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The court is expected to rule this week on whether the Environmental Protection Agency can continue to regulate carbon dioxide and other greenhouse gases using the Clean Air Act.
And depending on how broad the court’s ruling is, it could also drastically weaken the government’s power to regulate anything.
Any progress the federal government has made on climate change has stemmed in large part from a 2007 Supreme Court case, Massachusetts v. EPA. It established the agency’s right to regulate greenhouse gases including CO2 and methane as “pollutants” under the Clean Air Act. Though it has moved forward in fits and starts, allowing the EPA to set limits on these emissions under the Clean Air Act is, alongside the technological and economic advances of the solar and wind power industries, among the most important developments of the last few decades.
None, some or all of that result is currently at risk.
Interestingly, the rule in question isn’t even a rule anymore; in fact, it never really was.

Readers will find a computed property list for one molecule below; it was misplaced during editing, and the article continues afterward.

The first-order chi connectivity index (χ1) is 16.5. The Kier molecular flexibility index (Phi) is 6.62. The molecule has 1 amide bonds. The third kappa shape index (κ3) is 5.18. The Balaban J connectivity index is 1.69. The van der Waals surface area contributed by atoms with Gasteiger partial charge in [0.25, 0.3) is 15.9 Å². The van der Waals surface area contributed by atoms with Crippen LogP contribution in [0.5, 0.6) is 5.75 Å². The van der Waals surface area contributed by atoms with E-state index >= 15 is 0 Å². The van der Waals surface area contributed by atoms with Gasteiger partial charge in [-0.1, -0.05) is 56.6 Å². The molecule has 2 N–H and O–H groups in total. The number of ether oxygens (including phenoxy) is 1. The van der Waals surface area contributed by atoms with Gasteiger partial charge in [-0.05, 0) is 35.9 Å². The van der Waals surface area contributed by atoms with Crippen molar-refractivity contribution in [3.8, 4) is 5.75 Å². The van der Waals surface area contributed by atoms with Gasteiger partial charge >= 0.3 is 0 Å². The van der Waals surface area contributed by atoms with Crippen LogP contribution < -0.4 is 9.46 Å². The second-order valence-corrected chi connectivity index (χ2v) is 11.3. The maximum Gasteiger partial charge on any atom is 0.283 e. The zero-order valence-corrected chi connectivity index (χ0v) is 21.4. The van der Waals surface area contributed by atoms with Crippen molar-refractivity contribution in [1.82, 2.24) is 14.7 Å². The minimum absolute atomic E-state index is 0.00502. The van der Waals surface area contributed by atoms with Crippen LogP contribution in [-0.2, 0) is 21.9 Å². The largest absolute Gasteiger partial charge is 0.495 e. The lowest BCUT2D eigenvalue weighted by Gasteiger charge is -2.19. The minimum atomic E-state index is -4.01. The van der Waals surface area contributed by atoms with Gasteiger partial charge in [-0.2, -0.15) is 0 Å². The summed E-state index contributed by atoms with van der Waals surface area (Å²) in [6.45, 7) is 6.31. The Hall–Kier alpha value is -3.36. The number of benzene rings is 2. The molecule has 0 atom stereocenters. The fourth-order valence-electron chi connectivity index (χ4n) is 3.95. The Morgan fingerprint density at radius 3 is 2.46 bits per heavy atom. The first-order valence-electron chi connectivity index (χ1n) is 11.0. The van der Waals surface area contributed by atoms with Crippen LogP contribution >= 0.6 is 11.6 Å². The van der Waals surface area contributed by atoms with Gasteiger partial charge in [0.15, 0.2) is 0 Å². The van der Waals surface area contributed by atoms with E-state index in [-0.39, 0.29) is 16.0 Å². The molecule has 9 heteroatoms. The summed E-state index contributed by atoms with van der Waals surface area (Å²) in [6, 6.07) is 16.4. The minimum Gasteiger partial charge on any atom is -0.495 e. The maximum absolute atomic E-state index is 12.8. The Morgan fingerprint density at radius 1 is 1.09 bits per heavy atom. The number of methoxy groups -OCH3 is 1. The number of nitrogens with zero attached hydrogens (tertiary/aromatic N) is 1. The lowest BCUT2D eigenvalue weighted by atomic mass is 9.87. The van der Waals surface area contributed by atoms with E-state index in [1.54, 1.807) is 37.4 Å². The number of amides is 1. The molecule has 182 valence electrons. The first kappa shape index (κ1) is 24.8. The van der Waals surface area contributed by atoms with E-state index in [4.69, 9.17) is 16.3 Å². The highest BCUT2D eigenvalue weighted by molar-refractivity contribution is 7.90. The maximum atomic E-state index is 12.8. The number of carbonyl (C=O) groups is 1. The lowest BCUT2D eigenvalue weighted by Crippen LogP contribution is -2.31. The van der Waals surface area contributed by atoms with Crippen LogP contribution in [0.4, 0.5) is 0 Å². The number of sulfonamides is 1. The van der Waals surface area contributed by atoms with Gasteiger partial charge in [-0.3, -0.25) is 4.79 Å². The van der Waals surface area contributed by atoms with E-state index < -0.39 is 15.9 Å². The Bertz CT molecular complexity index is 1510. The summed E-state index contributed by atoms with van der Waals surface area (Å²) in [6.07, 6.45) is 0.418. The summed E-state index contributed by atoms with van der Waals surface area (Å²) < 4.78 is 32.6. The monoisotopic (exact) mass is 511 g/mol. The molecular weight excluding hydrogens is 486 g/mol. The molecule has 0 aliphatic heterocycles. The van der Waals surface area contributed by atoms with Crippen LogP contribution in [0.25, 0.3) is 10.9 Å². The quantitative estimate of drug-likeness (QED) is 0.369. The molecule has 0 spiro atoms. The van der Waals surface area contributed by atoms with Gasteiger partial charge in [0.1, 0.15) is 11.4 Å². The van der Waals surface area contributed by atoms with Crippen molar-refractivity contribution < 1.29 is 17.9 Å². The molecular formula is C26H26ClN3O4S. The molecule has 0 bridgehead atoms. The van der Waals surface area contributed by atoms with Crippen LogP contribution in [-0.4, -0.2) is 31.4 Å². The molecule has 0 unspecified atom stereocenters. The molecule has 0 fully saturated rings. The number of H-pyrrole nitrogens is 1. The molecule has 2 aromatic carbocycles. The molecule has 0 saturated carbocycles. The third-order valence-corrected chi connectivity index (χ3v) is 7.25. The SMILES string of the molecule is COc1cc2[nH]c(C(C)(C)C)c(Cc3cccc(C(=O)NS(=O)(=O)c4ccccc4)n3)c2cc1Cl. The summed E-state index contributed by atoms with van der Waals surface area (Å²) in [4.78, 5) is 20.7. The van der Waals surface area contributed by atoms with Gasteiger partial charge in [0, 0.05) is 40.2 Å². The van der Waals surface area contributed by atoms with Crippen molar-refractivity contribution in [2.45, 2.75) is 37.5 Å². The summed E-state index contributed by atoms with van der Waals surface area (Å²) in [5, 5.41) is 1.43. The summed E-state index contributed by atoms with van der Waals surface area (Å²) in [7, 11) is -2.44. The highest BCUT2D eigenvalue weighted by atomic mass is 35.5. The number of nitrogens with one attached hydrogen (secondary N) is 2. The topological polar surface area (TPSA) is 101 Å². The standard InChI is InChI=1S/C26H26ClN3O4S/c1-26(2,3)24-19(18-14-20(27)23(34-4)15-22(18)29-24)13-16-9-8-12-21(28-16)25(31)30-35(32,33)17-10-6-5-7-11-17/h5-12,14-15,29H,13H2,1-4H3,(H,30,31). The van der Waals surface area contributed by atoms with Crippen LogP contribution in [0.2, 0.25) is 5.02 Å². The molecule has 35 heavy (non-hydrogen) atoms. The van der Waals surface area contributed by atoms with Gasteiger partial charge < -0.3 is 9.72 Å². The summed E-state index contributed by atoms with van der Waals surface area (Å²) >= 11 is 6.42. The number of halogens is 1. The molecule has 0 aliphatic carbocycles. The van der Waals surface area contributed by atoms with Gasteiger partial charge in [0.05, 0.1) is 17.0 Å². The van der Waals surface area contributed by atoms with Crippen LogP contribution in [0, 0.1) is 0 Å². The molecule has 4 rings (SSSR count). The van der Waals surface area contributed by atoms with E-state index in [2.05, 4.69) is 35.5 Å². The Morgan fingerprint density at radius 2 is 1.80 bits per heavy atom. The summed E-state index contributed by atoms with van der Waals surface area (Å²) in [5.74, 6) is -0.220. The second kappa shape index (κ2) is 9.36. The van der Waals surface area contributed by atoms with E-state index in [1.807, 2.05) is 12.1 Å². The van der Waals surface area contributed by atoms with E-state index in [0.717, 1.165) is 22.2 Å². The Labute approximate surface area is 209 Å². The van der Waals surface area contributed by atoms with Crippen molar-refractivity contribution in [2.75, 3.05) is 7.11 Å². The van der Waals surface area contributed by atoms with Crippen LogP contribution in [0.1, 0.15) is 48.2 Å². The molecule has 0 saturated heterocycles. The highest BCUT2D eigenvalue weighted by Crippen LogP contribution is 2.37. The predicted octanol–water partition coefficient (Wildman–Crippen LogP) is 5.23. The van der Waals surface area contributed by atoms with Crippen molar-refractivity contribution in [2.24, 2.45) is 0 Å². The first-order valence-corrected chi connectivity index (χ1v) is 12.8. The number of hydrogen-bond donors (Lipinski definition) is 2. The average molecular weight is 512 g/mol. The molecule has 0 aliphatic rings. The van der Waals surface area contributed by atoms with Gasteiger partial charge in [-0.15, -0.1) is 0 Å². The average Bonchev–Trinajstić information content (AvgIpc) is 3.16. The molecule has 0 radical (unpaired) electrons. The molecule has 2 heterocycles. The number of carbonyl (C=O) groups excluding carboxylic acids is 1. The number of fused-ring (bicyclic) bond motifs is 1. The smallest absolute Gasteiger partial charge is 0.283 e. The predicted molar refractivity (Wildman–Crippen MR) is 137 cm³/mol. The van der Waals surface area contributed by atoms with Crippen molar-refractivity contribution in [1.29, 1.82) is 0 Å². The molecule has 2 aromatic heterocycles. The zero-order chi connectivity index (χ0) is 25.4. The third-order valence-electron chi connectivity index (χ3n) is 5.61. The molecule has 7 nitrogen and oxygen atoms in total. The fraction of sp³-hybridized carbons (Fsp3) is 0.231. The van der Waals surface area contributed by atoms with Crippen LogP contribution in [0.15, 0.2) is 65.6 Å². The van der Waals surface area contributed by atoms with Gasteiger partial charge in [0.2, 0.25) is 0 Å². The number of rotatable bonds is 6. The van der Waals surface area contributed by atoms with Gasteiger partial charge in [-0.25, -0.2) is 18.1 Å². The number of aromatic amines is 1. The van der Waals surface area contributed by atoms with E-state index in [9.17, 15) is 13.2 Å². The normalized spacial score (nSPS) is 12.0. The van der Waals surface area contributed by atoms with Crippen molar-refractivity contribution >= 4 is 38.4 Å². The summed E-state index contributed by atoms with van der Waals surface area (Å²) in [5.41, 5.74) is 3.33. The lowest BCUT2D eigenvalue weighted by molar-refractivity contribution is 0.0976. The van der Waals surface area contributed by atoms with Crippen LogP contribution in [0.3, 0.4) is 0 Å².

Improvident Hail Mary
The strange hole at the center of West Virginia v. EPA offers a tiny glimmer of hope for a less-than-dire outcome.
Another possibility is that it could rule that the EPA lacks the authority to institute what are known as “beyond the fence-line” controls, meaning that the agency cannot issue systemwide requirements for emissions but instead can regulate individual facilities and their smokestack emissions — a much more limited mandate, but not one that overturns the Mass. v. EPA result and removes greenhouse gases from the agency’s purview entirely.
A darker possibility lies in what’s known as the “major questions” doctrine — the premise that if Congress intended agencies to make sweeping, economywide changes with their regulations, the relevant legislation must say so specifically and clearly.
That would send the agency more or less back to square one, without a mandate to regulate greenhouse gases at all. But Flatt said that’s still not even the worst-case scenario.
“It relegates them to a much more limited role,” Flatt said, though he added that, thankfully, he does not expect the court to invoke the non-delegation doctrine.
A surprisingly positive legacy
But if the major questions-related outcome comes to pass, or even a more limited ruling that shuts off widespread greenhouse gas regulation, it would mark the end of a relatively short but meaningful era in American efforts to combat climate change. The biggest impact of Massachusetts v. EPA was the Obama administration efforts to limit tailpipe emissions from cars and trucks — efforts that clearly worked to a large extent.
“Those [rules] are effective,” Flatt said. “They can do a lot. The automobile thing already has done a lot.”
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